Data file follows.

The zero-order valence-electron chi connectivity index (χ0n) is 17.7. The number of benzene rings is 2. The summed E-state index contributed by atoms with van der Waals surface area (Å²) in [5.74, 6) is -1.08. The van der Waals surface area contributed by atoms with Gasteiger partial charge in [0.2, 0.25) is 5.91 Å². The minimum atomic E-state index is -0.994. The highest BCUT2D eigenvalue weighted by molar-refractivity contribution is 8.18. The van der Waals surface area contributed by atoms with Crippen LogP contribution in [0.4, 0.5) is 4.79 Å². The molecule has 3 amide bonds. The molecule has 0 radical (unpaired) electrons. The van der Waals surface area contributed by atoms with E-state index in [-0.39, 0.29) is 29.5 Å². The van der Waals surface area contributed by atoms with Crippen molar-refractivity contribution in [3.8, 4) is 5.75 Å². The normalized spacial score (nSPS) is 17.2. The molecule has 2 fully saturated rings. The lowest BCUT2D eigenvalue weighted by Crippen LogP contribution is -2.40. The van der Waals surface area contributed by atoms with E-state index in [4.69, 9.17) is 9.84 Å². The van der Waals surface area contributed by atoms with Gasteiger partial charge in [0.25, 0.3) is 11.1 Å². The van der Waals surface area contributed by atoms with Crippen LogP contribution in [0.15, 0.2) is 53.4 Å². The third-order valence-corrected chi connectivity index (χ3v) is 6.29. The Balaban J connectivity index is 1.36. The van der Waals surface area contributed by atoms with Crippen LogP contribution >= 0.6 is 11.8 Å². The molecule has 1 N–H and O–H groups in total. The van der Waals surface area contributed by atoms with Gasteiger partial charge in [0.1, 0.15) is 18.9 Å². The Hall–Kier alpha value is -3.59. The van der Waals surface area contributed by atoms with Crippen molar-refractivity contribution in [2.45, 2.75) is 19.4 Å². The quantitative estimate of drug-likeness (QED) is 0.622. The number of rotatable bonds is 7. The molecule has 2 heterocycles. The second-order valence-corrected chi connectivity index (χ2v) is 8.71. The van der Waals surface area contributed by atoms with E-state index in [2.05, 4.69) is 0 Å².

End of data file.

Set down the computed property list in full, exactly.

The zero-order valence-electron chi connectivity index (χ0n) is 17.7. The number of benzene rings is 2. The summed E-state index contributed by atoms with van der Waals surface area (Å²) in [5.74, 6) is -1.08. The van der Waals surface area contributed by atoms with Gasteiger partial charge in [0.2, 0.25) is 5.91 Å². The minimum atomic E-state index is -0.994. The highest BCUT2D eigenvalue weighted by molar-refractivity contribution is 8.18. The van der Waals surface area contributed by atoms with Crippen LogP contribution in [0.4, 0.5) is 4.79 Å². The molecule has 3 amide bonds. The molecule has 0 radical (unpaired) electrons. The van der Waals surface area contributed by atoms with E-state index in [-0.39, 0.29) is 29.5 Å². The van der Waals surface area contributed by atoms with Crippen molar-refractivity contribution in [3.8, 4) is 5.75 Å². The normalized spacial score (nSPS) is 17.2. The molecule has 2 fully saturated rings. The lowest BCUT2D eigenvalue weighted by Crippen LogP contribution is -2.40. The van der Waals surface area contributed by atoms with E-state index in [4.69, 9.17) is 9.84 Å². The van der Waals surface area contributed by atoms with Gasteiger partial charge in [0.25, 0.3) is 11.1 Å². The van der Waals surface area contributed by atoms with Crippen LogP contribution in [0.15, 0.2) is 53.4 Å². The third-order valence-corrected chi connectivity index (χ3v) is 6.29. The Balaban J connectivity index is 1.36. The van der Waals surface area contributed by atoms with Crippen LogP contribution >= 0.6 is 11.8 Å². The molecule has 1 N–H and O–H groups in total. The van der Waals surface area contributed by atoms with Gasteiger partial charge in [0.1, 0.15) is 18.9 Å². The Hall–Kier alpha value is -3.59. The van der Waals surface area contributed by atoms with Crippen molar-refractivity contribution in [2.45, 2.75) is 19.4 Å². The quantitative estimate of drug-likeness (QED) is 0.622. The number of rotatable bonds is 7. The molecule has 2 heterocycles. The second-order valence-corrected chi connectivity index (χ2v) is 8.71. The van der Waals surface area contributed by atoms with E-state index in [2.05, 4.69) is 0 Å².